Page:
Celebrity Constructors Galore!

[Bill Clinton enjoys a puzzle and a snack. Image courtesy of The New York Times.]

The New York Times Crossword celebrated 75 years of puzzles back in February, and ever since, they’ve been commemorating that puzzly milestone with a series of collaborations between established constructors and celebrity guests to create special monthly puzzles.

It started on February 15th, the 75th anniversary, with a collaboration by Patrick Blindauer and actor Jesse Eisenberg offering some food for thought with culinary wordplay.

On March 20th, astronomer and affable Pluto slayer Neil deGrasse Tyson joined Andrea Carla Michaels in creating a punny look at the stars.

Classical pianist Emanuel Ax teamed up with Brad Wilber to pen a music-minded puzzler on April 19th.

None other than former president Bill Clinton tried his hand at creating a crossword alongside judge and constructor Victor Fleming for the May 12th edition of the puzzle.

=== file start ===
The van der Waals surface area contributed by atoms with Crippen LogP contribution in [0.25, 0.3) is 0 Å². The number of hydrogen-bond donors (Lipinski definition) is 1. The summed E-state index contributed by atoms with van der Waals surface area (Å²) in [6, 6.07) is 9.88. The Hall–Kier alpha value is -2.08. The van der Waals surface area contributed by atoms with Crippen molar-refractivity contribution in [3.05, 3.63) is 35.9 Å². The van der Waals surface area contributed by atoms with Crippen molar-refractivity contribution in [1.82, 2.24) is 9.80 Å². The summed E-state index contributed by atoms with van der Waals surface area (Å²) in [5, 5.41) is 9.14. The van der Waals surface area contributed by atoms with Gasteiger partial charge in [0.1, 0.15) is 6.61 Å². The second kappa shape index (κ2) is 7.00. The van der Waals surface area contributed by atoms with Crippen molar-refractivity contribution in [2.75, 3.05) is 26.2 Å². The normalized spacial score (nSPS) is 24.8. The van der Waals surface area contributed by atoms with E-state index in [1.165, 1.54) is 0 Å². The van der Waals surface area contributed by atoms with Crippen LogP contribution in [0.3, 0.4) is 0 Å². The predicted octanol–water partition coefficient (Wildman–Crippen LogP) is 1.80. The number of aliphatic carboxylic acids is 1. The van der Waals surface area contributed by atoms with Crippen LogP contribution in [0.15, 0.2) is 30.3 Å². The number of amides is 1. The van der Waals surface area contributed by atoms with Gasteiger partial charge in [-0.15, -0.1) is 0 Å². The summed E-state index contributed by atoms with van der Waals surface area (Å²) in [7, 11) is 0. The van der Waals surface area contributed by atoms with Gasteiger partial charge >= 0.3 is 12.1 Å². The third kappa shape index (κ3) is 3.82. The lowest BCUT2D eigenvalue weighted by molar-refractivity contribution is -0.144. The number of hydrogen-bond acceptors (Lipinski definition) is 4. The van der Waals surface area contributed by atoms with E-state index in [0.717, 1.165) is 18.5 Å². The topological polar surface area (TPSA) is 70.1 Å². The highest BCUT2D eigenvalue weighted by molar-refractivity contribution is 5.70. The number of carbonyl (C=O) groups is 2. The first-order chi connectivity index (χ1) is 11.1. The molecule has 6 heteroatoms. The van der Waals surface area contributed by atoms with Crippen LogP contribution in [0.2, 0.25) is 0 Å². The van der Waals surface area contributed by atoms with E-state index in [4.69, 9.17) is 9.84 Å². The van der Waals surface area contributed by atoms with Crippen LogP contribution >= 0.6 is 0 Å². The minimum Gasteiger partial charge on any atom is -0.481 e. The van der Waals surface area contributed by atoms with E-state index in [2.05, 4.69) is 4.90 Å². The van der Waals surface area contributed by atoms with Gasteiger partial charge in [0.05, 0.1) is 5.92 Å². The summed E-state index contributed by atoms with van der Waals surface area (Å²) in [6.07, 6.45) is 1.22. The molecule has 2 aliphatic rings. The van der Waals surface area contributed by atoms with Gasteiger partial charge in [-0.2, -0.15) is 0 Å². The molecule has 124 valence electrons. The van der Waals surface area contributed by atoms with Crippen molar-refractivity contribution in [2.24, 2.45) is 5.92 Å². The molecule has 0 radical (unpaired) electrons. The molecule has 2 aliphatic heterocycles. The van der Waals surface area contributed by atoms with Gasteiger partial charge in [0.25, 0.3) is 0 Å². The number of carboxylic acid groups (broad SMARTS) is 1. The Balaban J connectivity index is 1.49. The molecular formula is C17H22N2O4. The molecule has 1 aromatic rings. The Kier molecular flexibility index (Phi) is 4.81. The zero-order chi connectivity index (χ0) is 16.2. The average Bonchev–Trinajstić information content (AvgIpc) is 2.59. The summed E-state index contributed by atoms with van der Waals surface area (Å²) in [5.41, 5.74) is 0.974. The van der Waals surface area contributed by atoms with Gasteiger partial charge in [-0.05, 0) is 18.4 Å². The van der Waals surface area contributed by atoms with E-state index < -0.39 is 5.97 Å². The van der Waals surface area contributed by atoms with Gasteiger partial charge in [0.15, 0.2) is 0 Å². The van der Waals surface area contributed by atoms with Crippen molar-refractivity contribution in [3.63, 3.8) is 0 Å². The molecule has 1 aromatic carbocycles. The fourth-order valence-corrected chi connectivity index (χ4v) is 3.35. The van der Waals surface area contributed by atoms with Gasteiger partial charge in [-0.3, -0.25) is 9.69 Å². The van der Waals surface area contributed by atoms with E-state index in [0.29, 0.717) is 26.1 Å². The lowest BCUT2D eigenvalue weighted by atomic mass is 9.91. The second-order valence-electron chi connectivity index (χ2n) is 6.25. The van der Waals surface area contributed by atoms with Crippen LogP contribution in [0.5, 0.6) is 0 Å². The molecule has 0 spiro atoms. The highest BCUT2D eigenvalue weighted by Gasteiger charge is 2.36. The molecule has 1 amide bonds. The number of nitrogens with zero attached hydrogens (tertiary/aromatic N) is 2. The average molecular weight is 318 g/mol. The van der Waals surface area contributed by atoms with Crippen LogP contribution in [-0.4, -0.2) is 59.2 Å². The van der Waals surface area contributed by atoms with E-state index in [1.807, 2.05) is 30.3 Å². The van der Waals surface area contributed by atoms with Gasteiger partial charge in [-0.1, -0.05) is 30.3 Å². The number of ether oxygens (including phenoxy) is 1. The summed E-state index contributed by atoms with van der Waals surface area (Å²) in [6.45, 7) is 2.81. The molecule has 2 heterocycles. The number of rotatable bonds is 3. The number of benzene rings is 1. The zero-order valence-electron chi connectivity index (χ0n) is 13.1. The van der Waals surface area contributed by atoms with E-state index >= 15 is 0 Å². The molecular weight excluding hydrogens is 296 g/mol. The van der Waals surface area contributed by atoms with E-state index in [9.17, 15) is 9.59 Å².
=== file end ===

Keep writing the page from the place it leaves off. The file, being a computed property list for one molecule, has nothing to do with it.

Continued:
Tuesday, June 6th saw musician Lisa Loeb duet with crossword gentleman and friend of the blog Doug Peterson. Their theme involved concealing one-word #1 hit songs (including one of Loeb’s!) in larger phrases, leading to a Rihanna reference with UMBRELLAPOLICY, for instance.

And big names continue to appear.

Comedian and Tails of Joy pet advocate Elayne Boosler teamed up with Patrick Merrell for the July 12th puzzle, where they did modern day versions of classic films. For instance, Taxi Driver became UBERDRIVER and Holiday Inn became HOLIDAYAIRBNB. It was an excellent collab that made the most of Merrell’s gift of grid fill and Boosler’s wit and wordplay.